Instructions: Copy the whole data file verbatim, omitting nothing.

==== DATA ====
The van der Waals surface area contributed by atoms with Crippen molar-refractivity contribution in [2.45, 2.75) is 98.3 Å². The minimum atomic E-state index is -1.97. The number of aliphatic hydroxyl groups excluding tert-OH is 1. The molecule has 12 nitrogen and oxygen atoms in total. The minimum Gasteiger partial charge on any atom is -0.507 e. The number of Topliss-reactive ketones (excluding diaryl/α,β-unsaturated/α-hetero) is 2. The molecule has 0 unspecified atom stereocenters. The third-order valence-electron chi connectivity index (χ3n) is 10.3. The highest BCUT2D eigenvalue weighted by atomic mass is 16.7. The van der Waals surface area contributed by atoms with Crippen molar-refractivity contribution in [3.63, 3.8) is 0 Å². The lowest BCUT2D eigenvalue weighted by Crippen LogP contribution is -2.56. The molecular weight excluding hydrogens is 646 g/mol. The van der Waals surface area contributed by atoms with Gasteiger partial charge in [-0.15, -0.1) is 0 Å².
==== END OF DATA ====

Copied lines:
The van der Waals surface area contributed by atoms with Crippen molar-refractivity contribution in [2.45, 2.75) is 98.3 Å². The minimum atomic E-state index is -1.97. The number of aliphatic hydroxyl groups excluding tert-OH is 1. The molecule has 12 nitrogen and oxygen atoms in total. The minimum Gasteiger partial charge on any atom is -0.507 e. The number of Topliss-reactive ketones (excluding diaryl/α,β-unsaturated/α-hetero) is 2. The molecule has 0 unspecified atom stereocenters. The third-order valence-electron chi connectivity index (χ3n) is 10.3. The highest BCUT2D eigenvalue weighted by atomic mass is 16.7. The van der Waals surface area contributed by atoms with Crippen molar-refractivity contribution in [3.63, 3.8) is 0 Å². The lowest BCUT2D eigenvalue weighted by Crippen LogP contribution is -2.56. The molecular weight excluding hydrogens is 646 g/mol. The van der Waals surface area contributed by atoms with Gasteiger partial charge in [-0.15, -0.1) is 0 Å².